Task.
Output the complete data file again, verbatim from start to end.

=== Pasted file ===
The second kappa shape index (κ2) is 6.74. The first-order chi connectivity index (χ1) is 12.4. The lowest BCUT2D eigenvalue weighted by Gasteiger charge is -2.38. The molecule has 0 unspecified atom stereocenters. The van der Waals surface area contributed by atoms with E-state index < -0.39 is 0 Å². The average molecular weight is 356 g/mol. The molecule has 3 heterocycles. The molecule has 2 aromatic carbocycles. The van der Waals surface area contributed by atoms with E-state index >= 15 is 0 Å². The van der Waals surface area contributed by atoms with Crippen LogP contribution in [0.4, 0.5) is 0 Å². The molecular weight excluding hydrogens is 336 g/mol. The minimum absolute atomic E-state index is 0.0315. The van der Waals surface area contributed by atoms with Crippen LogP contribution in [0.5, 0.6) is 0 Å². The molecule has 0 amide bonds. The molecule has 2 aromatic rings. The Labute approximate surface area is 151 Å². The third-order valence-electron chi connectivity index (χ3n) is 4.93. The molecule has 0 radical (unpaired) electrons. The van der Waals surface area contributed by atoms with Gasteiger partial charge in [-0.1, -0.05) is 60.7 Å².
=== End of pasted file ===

The second kappa shape index (κ2) is 6.74. The first-order chi connectivity index (χ1) is 12.4. The lowest BCUT2D eigenvalue weighted by Gasteiger charge is -2.38. The molecule has 0 unspecified atom stereocenters. The van der Waals surface area contributed by atoms with E-state index < -0.39 is 0 Å². The average molecular weight is 356 g/mol. The molecule has 3 heterocycles. The molecule has 2 aromatic carbocycles. The van der Waals surface area contributed by atoms with E-state index >= 15 is 0 Å². The van der Waals surface area contributed by atoms with Crippen LogP contribution in [0.4, 0.5) is 0 Å². The molecular weight excluding hydrogens is 336 g/mol. The minimum absolute atomic E-state index is 0.0315. The van der Waals surface area contributed by atoms with Crippen LogP contribution in [0.5, 0.6) is 0 Å². The molecule has 0 amide bonds. The molecule has 2 aromatic rings. The Labute approximate surface area is 151 Å². The third-order valence-electron chi connectivity index (χ3n) is 4.93. The molecule has 0 radical (unpaired) electrons. The van der Waals surface area contributed by atoms with Gasteiger partial charge in [-0.1, -0.05) is 60.7 Å².